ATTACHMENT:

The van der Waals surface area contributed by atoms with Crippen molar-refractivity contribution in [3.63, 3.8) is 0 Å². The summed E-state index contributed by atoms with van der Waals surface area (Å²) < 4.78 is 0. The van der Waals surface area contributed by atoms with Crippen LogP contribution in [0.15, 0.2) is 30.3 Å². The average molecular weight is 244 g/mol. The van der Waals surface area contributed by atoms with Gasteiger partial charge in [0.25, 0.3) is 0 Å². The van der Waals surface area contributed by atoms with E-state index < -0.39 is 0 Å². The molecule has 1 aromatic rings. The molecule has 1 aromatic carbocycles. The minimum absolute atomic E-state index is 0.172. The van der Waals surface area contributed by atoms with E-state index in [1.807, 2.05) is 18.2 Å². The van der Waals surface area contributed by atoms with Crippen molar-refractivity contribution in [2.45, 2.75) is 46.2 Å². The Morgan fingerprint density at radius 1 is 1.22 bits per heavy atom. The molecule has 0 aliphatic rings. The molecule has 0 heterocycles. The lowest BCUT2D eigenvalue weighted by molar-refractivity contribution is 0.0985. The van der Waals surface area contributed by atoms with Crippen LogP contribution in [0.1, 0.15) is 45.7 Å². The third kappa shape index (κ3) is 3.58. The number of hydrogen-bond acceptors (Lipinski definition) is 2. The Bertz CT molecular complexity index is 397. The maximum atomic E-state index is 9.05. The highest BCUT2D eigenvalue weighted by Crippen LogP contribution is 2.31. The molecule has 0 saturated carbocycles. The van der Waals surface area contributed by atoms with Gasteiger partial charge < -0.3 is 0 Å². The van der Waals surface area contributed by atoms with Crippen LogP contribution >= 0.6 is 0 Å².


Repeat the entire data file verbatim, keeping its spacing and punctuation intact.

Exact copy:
The van der Waals surface area contributed by atoms with Crippen molar-refractivity contribution in [3.63, 3.8) is 0 Å². The summed E-state index contributed by atoms with van der Waals surface area (Å²) < 4.78 is 0. The van der Waals surface area contributed by atoms with Crippen LogP contribution in [0.15, 0.2) is 30.3 Å². The average molecular weight is 244 g/mol. The van der Waals surface area contributed by atoms with Gasteiger partial charge in [0.25, 0.3) is 0 Å². The van der Waals surface area contributed by atoms with E-state index < -0.39 is 0 Å². The molecule has 1 aromatic rings. The molecule has 1 aromatic carbocycles. The minimum absolute atomic E-state index is 0.172. The van der Waals surface area contributed by atoms with E-state index in [1.807, 2.05) is 18.2 Å². The van der Waals surface area contributed by atoms with Crippen molar-refractivity contribution in [2.45, 2.75) is 46.2 Å². The Morgan fingerprint density at radius 1 is 1.22 bits per heavy atom. The molecule has 0 aliphatic rings. The molecule has 0 heterocycles. The lowest BCUT2D eigenvalue weighted by molar-refractivity contribution is 0.0985. The van der Waals surface area contributed by atoms with Crippen LogP contribution in [0.1, 0.15) is 45.7 Å². The third kappa shape index (κ3) is 3.58. The number of hydrogen-bond acceptors (Lipinski definition) is 2. The Bertz CT molecular complexity index is 397. The maximum atomic E-state index is 9.05. The highest BCUT2D eigenvalue weighted by Crippen LogP contribution is 2.31. The molecule has 0 saturated carbocycles. The van der Waals surface area contributed by atoms with Gasteiger partial charge < -0.3 is 0 Å². The van der Waals surface area contributed by atoms with Crippen LogP contribution >= 0.6 is 0 Å².